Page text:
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No, You Can't Pick My Brain

No, You Can't Pick My Brain

I don't sell a "product." I provide a service. My "product" is my expertise. I educate people. I'm not alone. Lots of other entrepreneurs in my community as well as my larger online network are in the same boat. I am constantly faced with situations where people want to "pick my brain." Let me be clear, this does not involve scheduling a paid consult or any other type of compensation. I am sent emails asking for my advice or help with various things that are part of the services I provide as my business. I am also frequently asked to meet for lunch or coffee. Sometimes people are open and say they want to meet with me to pick my brain and other times I feel ambushed thinking we will meet for a social purpose and then the entire meeting is spent with the other person attempting to solicit free advice from me.

Let me also be clear, I believe I am a very giving person. I love helping my friends in any way I can and I make suggestions to people all the time. However, I wouldn't have a plumber come over and ask him to just do one quick task for me and not expect to pay him. I don't take my dog to the vet and discuss a concern with his behavior and not expect to pay a fee for the visit at the end. I know there are many others that offer services as their business model. So here are a few tips I have learned over the past few years to minimize feeling taken advantage of.

[Related: Treat Networking Like An Investment]

1. I no longer offer free consultation phone calls.  I used to offer a free 15 minute consult via phone. I had difficulty cutting these calls off at 15 minutes (I'm sure this was partly my fault) and I found that I was not converting these calls into clients. Now, I simply send people a short email with what a consultation will involve and the cost and leave it to them if they want to schedule.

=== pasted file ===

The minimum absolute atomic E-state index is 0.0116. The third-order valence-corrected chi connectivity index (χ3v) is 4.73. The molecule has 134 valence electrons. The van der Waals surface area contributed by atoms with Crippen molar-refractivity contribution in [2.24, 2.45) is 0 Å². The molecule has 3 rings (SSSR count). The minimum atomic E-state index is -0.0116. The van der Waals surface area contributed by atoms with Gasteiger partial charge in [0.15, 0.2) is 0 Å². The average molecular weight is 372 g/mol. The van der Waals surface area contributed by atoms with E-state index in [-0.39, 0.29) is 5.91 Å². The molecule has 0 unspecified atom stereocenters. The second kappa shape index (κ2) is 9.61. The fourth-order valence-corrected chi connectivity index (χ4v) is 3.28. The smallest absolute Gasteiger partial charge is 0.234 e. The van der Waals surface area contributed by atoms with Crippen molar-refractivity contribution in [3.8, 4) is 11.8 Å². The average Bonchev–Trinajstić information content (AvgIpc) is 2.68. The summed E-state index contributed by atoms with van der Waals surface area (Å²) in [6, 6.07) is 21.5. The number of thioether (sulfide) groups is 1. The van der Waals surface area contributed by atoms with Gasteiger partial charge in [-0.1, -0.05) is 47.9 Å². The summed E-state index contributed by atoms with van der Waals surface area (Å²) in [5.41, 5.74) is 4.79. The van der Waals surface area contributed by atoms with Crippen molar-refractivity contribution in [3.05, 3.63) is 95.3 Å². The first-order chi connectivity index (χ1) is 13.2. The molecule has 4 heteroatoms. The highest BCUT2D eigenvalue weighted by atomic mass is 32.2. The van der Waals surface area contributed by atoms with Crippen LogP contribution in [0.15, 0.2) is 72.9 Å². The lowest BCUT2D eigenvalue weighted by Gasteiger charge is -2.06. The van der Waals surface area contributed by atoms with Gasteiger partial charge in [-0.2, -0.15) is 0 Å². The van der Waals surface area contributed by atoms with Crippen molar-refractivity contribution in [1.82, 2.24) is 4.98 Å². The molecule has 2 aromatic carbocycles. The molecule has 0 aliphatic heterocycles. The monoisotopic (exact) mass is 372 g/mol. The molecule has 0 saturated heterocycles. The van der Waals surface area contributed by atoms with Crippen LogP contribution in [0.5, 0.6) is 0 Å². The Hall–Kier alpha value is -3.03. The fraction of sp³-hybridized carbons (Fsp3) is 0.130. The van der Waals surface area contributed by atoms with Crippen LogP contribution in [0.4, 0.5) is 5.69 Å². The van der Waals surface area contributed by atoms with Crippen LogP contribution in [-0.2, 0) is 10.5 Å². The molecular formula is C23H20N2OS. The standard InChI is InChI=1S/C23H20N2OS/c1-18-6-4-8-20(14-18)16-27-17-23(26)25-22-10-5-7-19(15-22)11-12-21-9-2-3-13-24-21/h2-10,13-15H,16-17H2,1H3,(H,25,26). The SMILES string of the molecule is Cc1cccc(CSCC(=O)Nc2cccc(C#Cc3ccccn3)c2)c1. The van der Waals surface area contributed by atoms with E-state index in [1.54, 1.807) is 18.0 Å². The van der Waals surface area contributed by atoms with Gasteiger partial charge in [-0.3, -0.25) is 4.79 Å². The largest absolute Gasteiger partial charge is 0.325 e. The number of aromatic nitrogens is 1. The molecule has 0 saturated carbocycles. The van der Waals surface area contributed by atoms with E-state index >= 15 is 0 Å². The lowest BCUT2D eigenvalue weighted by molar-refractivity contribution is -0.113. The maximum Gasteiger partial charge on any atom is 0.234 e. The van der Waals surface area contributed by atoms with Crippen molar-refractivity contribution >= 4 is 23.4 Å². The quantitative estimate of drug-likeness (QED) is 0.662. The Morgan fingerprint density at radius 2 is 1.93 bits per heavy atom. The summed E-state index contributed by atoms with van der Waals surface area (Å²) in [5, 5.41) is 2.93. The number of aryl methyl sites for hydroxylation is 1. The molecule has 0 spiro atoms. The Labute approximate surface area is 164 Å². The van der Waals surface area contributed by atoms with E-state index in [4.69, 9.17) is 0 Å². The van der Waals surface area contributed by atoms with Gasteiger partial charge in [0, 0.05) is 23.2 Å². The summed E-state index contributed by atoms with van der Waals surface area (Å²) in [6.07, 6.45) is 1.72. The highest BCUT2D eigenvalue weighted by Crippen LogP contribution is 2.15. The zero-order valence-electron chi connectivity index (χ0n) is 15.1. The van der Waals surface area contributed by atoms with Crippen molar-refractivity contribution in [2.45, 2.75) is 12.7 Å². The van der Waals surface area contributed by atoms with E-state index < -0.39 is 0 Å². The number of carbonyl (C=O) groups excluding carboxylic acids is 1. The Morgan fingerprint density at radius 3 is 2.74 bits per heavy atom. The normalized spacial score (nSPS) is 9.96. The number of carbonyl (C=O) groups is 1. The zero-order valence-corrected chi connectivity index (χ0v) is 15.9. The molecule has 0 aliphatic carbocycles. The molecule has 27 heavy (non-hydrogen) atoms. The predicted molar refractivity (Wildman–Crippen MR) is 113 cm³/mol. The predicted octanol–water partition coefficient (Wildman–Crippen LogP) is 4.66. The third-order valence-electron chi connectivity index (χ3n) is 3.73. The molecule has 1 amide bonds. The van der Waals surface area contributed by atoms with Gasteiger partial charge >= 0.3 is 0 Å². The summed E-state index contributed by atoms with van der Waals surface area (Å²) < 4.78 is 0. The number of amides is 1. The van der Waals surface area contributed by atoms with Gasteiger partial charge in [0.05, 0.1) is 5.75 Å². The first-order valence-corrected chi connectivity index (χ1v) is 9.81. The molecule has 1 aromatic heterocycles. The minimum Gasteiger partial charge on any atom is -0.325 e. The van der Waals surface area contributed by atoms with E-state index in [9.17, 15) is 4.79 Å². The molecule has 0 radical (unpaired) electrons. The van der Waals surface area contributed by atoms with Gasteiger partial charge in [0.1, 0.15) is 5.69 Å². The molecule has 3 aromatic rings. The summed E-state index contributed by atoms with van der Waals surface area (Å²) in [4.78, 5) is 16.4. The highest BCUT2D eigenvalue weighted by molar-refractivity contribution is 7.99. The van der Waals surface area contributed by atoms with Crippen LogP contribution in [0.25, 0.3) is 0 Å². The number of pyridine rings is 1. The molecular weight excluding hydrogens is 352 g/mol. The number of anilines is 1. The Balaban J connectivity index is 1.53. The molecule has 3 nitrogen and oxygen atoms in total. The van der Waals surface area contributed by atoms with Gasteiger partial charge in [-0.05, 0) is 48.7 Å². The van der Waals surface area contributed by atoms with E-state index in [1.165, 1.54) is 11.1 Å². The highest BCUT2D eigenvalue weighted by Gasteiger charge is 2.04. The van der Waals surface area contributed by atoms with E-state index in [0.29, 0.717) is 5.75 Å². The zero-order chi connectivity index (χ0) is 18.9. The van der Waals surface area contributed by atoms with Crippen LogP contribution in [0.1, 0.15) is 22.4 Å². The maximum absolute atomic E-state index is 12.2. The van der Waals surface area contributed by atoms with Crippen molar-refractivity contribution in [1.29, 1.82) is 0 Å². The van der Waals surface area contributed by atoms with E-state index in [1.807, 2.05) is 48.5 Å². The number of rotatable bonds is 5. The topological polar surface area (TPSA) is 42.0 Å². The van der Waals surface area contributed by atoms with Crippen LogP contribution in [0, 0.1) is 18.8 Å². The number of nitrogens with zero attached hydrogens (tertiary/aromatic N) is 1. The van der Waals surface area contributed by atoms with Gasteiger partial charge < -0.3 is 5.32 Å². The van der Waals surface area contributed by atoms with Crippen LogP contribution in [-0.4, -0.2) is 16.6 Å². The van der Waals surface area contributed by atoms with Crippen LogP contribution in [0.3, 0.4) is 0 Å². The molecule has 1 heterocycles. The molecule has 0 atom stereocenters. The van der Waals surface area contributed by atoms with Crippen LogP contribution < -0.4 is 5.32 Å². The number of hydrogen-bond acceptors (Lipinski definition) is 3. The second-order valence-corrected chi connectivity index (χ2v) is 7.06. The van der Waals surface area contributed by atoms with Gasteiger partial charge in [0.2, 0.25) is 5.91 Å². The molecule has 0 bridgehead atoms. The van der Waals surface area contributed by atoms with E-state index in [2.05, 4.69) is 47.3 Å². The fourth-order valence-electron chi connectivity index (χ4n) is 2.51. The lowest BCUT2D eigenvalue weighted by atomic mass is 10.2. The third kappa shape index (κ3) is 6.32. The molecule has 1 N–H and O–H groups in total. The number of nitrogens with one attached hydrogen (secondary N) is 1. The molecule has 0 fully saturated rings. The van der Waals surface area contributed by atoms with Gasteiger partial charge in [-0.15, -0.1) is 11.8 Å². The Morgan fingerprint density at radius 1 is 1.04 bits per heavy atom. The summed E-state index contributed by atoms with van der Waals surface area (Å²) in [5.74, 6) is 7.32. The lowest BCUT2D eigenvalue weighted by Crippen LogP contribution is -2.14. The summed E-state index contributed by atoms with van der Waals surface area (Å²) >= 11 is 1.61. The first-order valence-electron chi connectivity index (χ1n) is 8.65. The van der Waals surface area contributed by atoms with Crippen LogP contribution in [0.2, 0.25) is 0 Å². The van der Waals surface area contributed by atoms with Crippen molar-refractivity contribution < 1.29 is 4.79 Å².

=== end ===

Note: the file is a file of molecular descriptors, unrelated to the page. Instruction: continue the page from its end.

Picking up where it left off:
2. I refer people to my recommendations. I have very strong LinkedIn recommendations and a lot of them. I encourage people to read through them and also talk to mutual connections we have that were clients or who attended a seminar or talk I gave and decide if hiring me is right for them.

3. I only give one tip or suggestion and then I remind people this is how I earn a living. Sometimes people don't realize they are taking advantage. Clearly others do realize and I think about the idiom, "If you give an inch, they will take a mile." There will always be those individuals that will take as much advantage as you let them.

[Related: 'This Mistake Will End Your Career' — the Advice That Almost Doomed Me…]

I would love to hear suggestions from other entrepreneurs with service-oriented businesses. How do you handle these situations and make sure people still want to buy the cow if you give away the milk gratis???? 

Jennifer Lynn Robinson, Esquire is a litigator turned entrepreneur following a life changing near death accident. She conducts speaking engagements and workshops for companies, conferences, non-profits and groups on issues surrounding networking and relationship-building. She also works one on one with people to help them be more comfortable and strategic with their networking efforts. Jennifer lives just outside Philadelphia, PA with her husband and three rescue dogs.


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